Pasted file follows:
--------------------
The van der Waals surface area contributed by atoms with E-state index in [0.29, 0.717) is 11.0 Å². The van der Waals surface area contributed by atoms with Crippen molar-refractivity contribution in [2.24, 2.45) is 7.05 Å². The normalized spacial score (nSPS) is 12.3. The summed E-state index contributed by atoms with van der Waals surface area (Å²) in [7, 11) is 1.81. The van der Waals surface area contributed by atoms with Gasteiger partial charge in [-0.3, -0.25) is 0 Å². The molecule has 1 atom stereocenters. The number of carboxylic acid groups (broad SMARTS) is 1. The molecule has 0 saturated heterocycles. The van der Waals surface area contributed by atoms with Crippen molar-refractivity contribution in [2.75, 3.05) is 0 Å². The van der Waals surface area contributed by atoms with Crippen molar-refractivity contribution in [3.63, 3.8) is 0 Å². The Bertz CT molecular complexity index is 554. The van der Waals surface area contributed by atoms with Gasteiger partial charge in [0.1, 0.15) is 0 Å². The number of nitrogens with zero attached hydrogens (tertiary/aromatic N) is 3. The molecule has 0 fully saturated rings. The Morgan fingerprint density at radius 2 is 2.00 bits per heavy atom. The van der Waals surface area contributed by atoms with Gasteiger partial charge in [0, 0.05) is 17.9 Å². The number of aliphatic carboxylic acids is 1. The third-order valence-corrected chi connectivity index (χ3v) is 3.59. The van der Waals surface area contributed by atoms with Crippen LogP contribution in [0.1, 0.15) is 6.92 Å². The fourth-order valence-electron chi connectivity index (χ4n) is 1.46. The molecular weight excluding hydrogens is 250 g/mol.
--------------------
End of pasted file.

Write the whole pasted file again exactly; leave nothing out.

The van der Waals surface area contributed by atoms with E-state index in [0.29, 0.717) is 11.0 Å². The van der Waals surface area contributed by atoms with Crippen molar-refractivity contribution in [2.24, 2.45) is 7.05 Å². The normalized spacial score (nSPS) is 12.3. The summed E-state index contributed by atoms with van der Waals surface area (Å²) in [7, 11) is 1.81. The van der Waals surface area contributed by atoms with Gasteiger partial charge in [-0.3, -0.25) is 0 Å². The molecule has 1 atom stereocenters. The number of carboxylic acid groups (broad SMARTS) is 1. The molecule has 0 saturated heterocycles. The van der Waals surface area contributed by atoms with Crippen molar-refractivity contribution in [2.75, 3.05) is 0 Å². The van der Waals surface area contributed by atoms with Crippen molar-refractivity contribution in [3.63, 3.8) is 0 Å². The Bertz CT molecular complexity index is 554. The van der Waals surface area contributed by atoms with Gasteiger partial charge in [0.1, 0.15) is 0 Å². The number of nitrogens with zero attached hydrogens (tertiary/aromatic N) is 3. The molecule has 0 fully saturated rings. The Morgan fingerprint density at radius 2 is 2.00 bits per heavy atom. The van der Waals surface area contributed by atoms with Gasteiger partial charge in [0, 0.05) is 17.9 Å². The number of aliphatic carboxylic acids is 1. The third-order valence-corrected chi connectivity index (χ3v) is 3.59. The van der Waals surface area contributed by atoms with Crippen LogP contribution in [0.1, 0.15) is 6.92 Å². The fourth-order valence-electron chi connectivity index (χ4n) is 1.46. The molecular weight excluding hydrogens is 250 g/mol.